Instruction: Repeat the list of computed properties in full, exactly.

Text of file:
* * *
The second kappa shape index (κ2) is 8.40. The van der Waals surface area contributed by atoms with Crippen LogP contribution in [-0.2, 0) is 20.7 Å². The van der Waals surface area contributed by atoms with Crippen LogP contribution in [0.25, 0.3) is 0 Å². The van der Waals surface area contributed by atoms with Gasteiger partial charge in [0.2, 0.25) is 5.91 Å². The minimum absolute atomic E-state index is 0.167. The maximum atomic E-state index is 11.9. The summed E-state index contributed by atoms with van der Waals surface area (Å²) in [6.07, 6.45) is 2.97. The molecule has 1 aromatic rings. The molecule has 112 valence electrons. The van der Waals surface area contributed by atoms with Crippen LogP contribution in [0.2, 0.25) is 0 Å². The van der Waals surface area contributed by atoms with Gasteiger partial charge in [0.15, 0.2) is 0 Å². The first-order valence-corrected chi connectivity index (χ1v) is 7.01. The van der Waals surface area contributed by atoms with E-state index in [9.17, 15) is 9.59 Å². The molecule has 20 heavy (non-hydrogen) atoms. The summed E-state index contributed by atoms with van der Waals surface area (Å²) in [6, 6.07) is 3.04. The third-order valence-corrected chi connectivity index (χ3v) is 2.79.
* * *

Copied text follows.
The second kappa shape index (κ2) is 8.40. The van der Waals surface area contributed by atoms with Crippen LogP contribution in [-0.2, 0) is 20.7 Å². The van der Waals surface area contributed by atoms with Crippen LogP contribution in [0.25, 0.3) is 0 Å². The van der Waals surface area contributed by atoms with Gasteiger partial charge in [0.2, 0.25) is 5.91 Å². The minimum absolute atomic E-state index is 0.167. The maximum atomic E-state index is 11.9. The summed E-state index contributed by atoms with van der Waals surface area (Å²) in [6.07, 6.45) is 2.97. The molecule has 1 aromatic rings. The molecule has 112 valence electrons. The van der Waals surface area contributed by atoms with Crippen LogP contribution in [0.2, 0.25) is 0 Å². The van der Waals surface area contributed by atoms with Gasteiger partial charge in [0.15, 0.2) is 0 Å². The first-order valence-corrected chi connectivity index (χ1v) is 7.01. The van der Waals surface area contributed by atoms with E-state index in [9.17, 15) is 9.59 Å². The molecule has 20 heavy (non-hydrogen) atoms. The summed E-state index contributed by atoms with van der Waals surface area (Å²) in [6, 6.07) is 3.04. The third-order valence-corrected chi connectivity index (χ3v) is 2.79.